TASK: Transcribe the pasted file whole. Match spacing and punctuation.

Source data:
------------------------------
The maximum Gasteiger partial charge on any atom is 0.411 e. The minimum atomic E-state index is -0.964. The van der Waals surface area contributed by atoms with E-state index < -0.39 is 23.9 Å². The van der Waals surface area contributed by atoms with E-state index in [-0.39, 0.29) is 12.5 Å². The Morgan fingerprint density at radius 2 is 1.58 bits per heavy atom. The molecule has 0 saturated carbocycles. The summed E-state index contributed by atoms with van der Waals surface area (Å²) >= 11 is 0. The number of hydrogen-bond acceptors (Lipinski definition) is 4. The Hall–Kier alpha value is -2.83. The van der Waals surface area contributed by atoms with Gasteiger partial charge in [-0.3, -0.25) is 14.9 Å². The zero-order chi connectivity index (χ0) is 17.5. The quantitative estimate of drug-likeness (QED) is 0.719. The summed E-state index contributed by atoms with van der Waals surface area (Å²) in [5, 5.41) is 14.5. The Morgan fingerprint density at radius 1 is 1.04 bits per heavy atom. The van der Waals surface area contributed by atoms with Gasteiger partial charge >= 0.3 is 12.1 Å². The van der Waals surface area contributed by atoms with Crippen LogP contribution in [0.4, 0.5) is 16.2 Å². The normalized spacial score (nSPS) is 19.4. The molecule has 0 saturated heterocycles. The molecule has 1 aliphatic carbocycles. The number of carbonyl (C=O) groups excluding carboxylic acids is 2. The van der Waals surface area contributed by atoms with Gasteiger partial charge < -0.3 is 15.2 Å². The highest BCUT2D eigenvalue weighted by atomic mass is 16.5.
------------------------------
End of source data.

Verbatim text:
The maximum Gasteiger partial charge on any atom is 0.411 e. The minimum atomic E-state index is -0.964. The van der Waals surface area contributed by atoms with E-state index < -0.39 is 23.9 Å². The van der Waals surface area contributed by atoms with E-state index in [-0.39, 0.29) is 12.5 Å². The Morgan fingerprint density at radius 2 is 1.58 bits per heavy atom. The molecule has 0 saturated carbocycles. The summed E-state index contributed by atoms with van der Waals surface area (Å²) >= 11 is 0. The number of hydrogen-bond acceptors (Lipinski definition) is 4. The Hall–Kier alpha value is -2.83. The van der Waals surface area contributed by atoms with Gasteiger partial charge in [-0.3, -0.25) is 14.9 Å². The zero-order chi connectivity index (χ0) is 17.5. The quantitative estimate of drug-likeness (QED) is 0.719. The summed E-state index contributed by atoms with van der Waals surface area (Å²) in [5, 5.41) is 14.5. The Morgan fingerprint density at radius 1 is 1.04 bits per heavy atom. The van der Waals surface area contributed by atoms with Gasteiger partial charge >= 0.3 is 12.1 Å². The van der Waals surface area contributed by atoms with Crippen LogP contribution in [0.4, 0.5) is 16.2 Å². The normalized spacial score (nSPS) is 19.4. The molecule has 0 saturated heterocycles. The molecule has 1 aliphatic carbocycles. The number of carbonyl (C=O) groups excluding carboxylic acids is 2. The van der Waals surface area contributed by atoms with Gasteiger partial charge < -0.3 is 15.2 Å². The highest BCUT2D eigenvalue weighted by atomic mass is 16.5.